A square set of low rolling resistance Bridgestone Alenza A/S “Enliten” tires measures a respectable 275 millimeters wide at all four corners yet produces very little road hum even up to nearly triple-digit speeds. Mounting tires that wide on 21-inch wheels helps to minimize drag and maximize range but also contributes to the unshakeable stability of the Blazer while cornering hard in an effort to explore the limits of Chevy’s traction control and ESC programming. Only the occasional squeal of protest pushed the limits of the eco-focused rubber, and yet intervention by robot overlords never approached the edge of intrusiveness that many other electric powertrains struggle to exercise effectively.

The pre-production RWD RS did rattle a bit from the back seats, as perhaps expected. But the production version of the AWD RS almost approached Lucid levels of silence, an important factor due to the lack of an internal combustion engine to drown out little creaks and clunks. Similarly, while either ripping through canyons or rolling down the highway with adaptive cruise control on, minimal wind noise entered the cabin. (Of note: the Blazer EV will include an option for GM’s impressive Super Cruise Level 2+ autonomous driving system that works on over 400,000 miles of American roadway.) Even with the respectable sound system playing country music on low volume, the entire drive bordered on serene, which clearly points to the benefits that legacy automakers bring to the table when building mass-scale electric vehicles.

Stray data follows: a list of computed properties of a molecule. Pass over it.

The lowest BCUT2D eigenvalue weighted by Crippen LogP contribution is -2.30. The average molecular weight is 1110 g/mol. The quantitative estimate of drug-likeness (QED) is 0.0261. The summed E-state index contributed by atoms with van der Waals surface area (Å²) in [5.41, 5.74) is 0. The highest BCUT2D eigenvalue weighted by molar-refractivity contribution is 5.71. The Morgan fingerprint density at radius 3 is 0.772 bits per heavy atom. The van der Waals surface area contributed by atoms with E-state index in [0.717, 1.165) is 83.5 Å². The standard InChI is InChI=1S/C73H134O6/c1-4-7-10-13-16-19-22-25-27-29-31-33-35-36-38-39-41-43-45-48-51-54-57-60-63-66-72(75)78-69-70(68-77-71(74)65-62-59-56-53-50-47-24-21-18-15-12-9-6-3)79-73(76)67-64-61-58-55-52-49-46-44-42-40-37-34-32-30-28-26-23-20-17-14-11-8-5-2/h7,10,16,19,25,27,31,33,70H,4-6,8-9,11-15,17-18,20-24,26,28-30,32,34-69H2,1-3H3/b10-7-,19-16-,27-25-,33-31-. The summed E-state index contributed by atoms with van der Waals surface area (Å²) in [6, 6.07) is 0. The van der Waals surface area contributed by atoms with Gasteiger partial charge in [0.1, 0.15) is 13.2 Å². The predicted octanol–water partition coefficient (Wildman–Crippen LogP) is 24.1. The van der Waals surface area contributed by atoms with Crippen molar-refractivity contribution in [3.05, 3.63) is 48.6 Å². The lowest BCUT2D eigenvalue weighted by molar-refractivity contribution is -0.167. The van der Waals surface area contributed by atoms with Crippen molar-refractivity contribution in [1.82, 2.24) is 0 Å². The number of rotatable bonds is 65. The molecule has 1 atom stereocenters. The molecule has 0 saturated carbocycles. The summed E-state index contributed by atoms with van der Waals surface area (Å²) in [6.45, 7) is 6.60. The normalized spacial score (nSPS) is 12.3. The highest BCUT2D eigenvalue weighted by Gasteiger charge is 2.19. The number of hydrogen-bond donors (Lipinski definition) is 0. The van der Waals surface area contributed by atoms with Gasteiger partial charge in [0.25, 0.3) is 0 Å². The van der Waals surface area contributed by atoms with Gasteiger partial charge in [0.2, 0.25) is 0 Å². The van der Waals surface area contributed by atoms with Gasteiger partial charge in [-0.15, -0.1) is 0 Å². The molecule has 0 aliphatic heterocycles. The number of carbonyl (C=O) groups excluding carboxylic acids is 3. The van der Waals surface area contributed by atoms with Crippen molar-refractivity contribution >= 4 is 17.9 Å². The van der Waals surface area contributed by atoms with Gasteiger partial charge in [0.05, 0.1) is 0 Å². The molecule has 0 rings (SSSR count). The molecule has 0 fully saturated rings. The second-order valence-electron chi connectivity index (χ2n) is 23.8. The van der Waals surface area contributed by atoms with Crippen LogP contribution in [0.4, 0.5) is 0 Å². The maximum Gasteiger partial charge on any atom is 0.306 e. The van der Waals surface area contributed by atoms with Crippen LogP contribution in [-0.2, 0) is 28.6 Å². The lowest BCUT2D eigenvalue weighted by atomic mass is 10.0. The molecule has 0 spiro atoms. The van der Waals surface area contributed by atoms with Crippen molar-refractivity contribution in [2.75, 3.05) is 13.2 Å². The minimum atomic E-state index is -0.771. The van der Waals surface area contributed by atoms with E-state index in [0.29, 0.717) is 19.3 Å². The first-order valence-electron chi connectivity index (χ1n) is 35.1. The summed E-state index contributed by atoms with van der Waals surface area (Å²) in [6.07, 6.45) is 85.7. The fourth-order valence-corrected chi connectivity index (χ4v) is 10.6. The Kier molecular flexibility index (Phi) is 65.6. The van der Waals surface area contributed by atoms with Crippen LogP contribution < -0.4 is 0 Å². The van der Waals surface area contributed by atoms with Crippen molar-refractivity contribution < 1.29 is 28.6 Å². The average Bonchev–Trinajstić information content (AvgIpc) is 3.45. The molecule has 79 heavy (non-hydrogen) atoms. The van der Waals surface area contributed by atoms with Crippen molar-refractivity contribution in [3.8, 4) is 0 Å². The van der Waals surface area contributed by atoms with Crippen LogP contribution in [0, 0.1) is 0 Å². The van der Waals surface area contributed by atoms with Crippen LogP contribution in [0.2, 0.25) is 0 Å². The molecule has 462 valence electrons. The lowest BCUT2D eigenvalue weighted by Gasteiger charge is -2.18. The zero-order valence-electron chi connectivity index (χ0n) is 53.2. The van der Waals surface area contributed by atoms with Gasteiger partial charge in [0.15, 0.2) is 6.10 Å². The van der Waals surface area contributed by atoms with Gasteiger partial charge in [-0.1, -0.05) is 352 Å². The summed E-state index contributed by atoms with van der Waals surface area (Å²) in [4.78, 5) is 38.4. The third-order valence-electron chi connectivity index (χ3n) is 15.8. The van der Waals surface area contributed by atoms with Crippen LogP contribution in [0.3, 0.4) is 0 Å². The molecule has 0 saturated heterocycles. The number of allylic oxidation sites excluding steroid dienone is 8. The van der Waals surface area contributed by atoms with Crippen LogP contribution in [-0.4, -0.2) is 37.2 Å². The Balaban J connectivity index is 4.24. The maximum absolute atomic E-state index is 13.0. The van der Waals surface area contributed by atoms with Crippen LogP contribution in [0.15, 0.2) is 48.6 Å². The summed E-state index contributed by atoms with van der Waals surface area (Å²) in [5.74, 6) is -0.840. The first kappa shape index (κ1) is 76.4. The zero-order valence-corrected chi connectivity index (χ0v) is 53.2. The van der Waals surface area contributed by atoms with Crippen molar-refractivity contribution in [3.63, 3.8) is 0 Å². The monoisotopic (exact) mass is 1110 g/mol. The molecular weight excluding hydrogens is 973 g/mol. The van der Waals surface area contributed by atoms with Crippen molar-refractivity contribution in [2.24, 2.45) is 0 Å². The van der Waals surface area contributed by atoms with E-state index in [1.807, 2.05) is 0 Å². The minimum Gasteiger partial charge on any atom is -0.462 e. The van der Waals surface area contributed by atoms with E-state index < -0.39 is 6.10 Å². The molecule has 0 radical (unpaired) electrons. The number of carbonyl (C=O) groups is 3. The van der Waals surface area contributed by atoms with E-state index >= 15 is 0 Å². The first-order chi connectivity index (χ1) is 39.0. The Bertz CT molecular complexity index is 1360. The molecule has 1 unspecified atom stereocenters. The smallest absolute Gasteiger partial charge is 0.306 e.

What’s not?– Priced surprisingly high for a General Motors EV
– Exterior design can look busy on certain colors
– Electric range lagging behind industry leaders, including GM’s own Hummer and forthcoming Silverado

A fine electric crossover in a fiercely competitive battlefield